Egypt’s working class and the question of organisation

Published on Pambazuka News, by Hossam El-Hamalawy, May 31, 2012.

The nascent trade union movement in Egypt will need to develop political structures for the voices of the working class to be heard in electoral processes. ‘Who is the labour candidate in this presidential election?’ This is a question I have been asked frequently in the past few days. My answer is ‘no one’.   

Despite the presence of left wing candidates in the race, including labour lawyer Khaled Ali, who by all accounts is the most experienced in labour organising among his counterparts (even when he repeatedly denies the accusation of being a ‘socialist’, and advocates a ‘strong private sector’ working hand in hand with a state-run public sector), neither Ali nor any other candidates can claim to speak for Egypt’s working class, simply because the working class does not have yet formal entities, organisations, parties, and unions that can claim their representation.

In the industrial West and elsewhere in the developing world, there exist labour unions and parties that have a grassroots presence in the workplace and include millions of workers and civil servants in their membership. The rank and file members are engaged in daily struggles over improving work conditions via negotiations, agreements, or strikes against the management. The extent of grassroots support can always be measured by the degree of response to strike calls issued by those unions’ or parties’ leadership. If you are in the United Kingdom for example, and the Trades Union Congress (TUC) issues a call for a general strike on any given day, you can safely expect industrial actions to take place that day. If the TUC lends its political support in elections for a candidate, a party, or a movement, you can claim with some confidence a candidacy ‘endorsed by workers’.

The above mentioned example does not mean that I am necessarily praising the politics of the TUC or the Labour Party. What I am trying to highlight is the existence of a machine or a structure that can mobilise the working class, articulate their demands, and claim their representation.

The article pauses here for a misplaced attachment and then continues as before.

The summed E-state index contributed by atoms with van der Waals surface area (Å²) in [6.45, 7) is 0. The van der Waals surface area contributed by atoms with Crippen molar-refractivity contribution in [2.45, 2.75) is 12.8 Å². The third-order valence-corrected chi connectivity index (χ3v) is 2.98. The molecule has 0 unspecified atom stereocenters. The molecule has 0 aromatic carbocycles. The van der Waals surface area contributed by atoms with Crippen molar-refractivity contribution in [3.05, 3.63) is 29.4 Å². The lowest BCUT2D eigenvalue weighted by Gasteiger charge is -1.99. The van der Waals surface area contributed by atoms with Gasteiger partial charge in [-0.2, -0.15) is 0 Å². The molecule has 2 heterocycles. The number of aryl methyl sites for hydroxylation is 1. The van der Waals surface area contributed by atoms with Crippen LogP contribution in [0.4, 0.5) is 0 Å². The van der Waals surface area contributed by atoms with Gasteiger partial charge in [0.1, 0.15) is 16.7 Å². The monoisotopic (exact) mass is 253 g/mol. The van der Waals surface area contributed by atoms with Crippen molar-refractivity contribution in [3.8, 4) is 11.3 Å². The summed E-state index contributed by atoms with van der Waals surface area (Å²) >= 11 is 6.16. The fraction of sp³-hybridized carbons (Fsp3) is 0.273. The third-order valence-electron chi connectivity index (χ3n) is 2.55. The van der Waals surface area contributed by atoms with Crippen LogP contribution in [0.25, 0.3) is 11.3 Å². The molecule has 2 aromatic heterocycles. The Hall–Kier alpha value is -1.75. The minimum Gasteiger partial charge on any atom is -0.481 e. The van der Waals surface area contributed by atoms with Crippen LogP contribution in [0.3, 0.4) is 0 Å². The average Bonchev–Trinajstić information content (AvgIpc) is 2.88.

There is nothing of that sort here in Egypt yet. The industrial upturn, which has witnessed millions of Egyptian workers going on strikes or staging protests since 2006, is still lacking a national leadership that can coordinate the strikes, claim class representation, and raise political demands on behalf of the workers in the current political arena … //

… These are some quick examples of an acute ‘political’ dimension that is taking shape in the strike wave, but the federation still fails to capitulate on politics and relate to it.

The federation is roughly one year old, and the unions under its umbrella are still incapable of providing representation and a unified political voice in the current revolution. This is not a pessimistic look at the future of the federation. It takes years for unions to build their support and cement the channels of coordination between the different sectors, but there will always be limitations on the extent of the revolutionary potential those unions have. Unions, at the end of the day, are built to ‘improve’ the conditions of exploitation, not ‘abolish’ exploitation once and for all – here is the task of the political party. As long as the most militant sections of the current strike – those who are leading the mass strikes in sectors in direct confrontation with the military – are not organised into a political party, you can expect the workers’ voice to continue to be absent in the current political process.

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